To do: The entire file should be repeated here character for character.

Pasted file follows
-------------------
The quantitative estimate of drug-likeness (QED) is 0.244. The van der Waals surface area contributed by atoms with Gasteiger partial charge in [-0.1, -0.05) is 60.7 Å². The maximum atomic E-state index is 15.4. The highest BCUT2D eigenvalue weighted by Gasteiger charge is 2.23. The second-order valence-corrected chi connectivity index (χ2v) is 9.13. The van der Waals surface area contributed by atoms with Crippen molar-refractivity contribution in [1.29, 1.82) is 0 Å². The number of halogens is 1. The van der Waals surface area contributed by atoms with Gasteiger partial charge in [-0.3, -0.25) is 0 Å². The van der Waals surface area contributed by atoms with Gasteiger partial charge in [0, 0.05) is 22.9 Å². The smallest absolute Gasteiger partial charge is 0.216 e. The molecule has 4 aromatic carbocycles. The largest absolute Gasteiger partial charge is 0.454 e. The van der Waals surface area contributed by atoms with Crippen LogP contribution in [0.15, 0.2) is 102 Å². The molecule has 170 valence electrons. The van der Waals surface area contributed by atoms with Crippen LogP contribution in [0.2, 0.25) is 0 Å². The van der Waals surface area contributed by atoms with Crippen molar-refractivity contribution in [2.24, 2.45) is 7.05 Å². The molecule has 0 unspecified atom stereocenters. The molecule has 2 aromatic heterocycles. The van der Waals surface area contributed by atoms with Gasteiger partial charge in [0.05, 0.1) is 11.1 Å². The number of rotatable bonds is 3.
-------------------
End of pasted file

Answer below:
The quantitative estimate of drug-likeness (QED) is 0.244. The van der Waals surface area contributed by atoms with Gasteiger partial charge in [-0.1, -0.05) is 60.7 Å². The maximum atomic E-state index is 15.4. The highest BCUT2D eigenvalue weighted by Gasteiger charge is 2.23. The second-order valence-corrected chi connectivity index (χ2v) is 9.13. The van der Waals surface area contributed by atoms with Crippen molar-refractivity contribution in [1.29, 1.82) is 0 Å². The number of halogens is 1. The van der Waals surface area contributed by atoms with Gasteiger partial charge in [-0.3, -0.25) is 0 Å². The van der Waals surface area contributed by atoms with Gasteiger partial charge in [0, 0.05) is 22.9 Å². The smallest absolute Gasteiger partial charge is 0.216 e. The molecule has 4 aromatic carbocycles. The largest absolute Gasteiger partial charge is 0.454 e. The van der Waals surface area contributed by atoms with Crippen LogP contribution in [0.15, 0.2) is 102 Å². The molecule has 170 valence electrons. The van der Waals surface area contributed by atoms with Crippen LogP contribution in [0.2, 0.25) is 0 Å². The van der Waals surface area contributed by atoms with Crippen molar-refractivity contribution in [2.24, 2.45) is 7.05 Å². The molecule has 0 unspecified atom stereocenters. The molecule has 2 aromatic heterocycles. The van der Waals surface area contributed by atoms with Gasteiger partial charge in [0.05, 0.1) is 11.1 Å². The number of rotatable bonds is 3.